Cross border tourism has long been a staple for Northern New York’s Thousand Islands. Tourism contributed nearly $400 million to the regional economy. Unfortunately, many tour boat businesses and recreational boaters have recently reported facing fines when they cross onto the Canadian side of the St. Lawrence River. Previously, only boats that docked on Canadian ports without the requisite clearance would be subject to fines from CBSA. However, that enforcement has now been expanded to those boats that are mid-transit even though there is no additional risk of COVID-19 transmission to Canadian’s if boaters do not dock and remain on the water.  U.S. Customs and Border Patrol has not implemented a similar policy meaning that Canadian tour boats are free to cross onto the American side of the border without risk of being penalized. If true, that type of uneven enforcement is wrong and puts US boat tour companies at a disadvantage.

These fines impose an additional burden to small businesses and residents that are already beleaguered by decline in business due to the COVID-19 pandemic. As the North Country and New York State currently implement phase four of reopening I would ask that you work concurrently with CBP, North Country officials and all other necessary personnel to establish a system by which boaters are able to dial into a dedicated number and request preclearance to travel onto the Canadian side without risk of fines. As part of the preclearance process tour boat operators can confirm that their guests are compliant with social distancing rules and wearing masks. Such a system, which would not increase the risk of COVID-19 spread to Canadians, can ensure that tour boat businesses are adhering to best practices in terms of reducing risk of virus spread while allowing those businesses to still provide the full tour for their guests.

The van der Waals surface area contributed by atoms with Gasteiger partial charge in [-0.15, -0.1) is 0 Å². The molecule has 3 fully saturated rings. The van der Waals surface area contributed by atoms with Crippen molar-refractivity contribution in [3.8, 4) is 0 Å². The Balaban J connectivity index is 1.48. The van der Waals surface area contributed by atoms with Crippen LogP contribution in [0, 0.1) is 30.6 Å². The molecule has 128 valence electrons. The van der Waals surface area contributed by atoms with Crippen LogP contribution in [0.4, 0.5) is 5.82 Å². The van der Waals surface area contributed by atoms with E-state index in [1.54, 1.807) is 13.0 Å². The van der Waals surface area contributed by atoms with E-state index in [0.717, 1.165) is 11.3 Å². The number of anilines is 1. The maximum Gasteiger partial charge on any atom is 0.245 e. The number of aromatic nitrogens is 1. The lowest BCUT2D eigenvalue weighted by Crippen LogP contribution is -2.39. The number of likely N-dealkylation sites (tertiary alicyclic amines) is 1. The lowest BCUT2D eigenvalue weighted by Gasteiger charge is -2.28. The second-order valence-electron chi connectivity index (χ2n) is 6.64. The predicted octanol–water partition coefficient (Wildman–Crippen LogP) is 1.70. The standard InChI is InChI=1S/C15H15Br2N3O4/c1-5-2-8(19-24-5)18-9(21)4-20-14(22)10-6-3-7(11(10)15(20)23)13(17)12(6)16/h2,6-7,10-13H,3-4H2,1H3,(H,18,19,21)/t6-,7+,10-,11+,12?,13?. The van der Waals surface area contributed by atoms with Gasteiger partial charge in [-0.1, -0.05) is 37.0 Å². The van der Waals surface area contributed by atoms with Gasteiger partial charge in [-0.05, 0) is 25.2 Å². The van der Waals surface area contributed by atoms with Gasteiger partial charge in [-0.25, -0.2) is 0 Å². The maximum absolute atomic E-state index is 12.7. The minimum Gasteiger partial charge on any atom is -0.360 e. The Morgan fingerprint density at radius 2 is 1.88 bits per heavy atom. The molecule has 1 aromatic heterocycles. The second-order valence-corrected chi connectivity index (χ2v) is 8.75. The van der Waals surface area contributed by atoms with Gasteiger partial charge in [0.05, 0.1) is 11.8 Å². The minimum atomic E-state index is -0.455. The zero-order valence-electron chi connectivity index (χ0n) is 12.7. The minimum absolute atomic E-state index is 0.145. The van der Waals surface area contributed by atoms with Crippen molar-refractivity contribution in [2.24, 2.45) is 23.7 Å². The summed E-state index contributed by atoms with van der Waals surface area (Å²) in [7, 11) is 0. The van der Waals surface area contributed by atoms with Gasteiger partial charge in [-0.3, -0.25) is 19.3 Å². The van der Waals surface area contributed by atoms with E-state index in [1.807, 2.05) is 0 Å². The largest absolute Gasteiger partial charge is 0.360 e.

I thank you for your attention to this matter and look forward to our continued collaboration on this and other matters.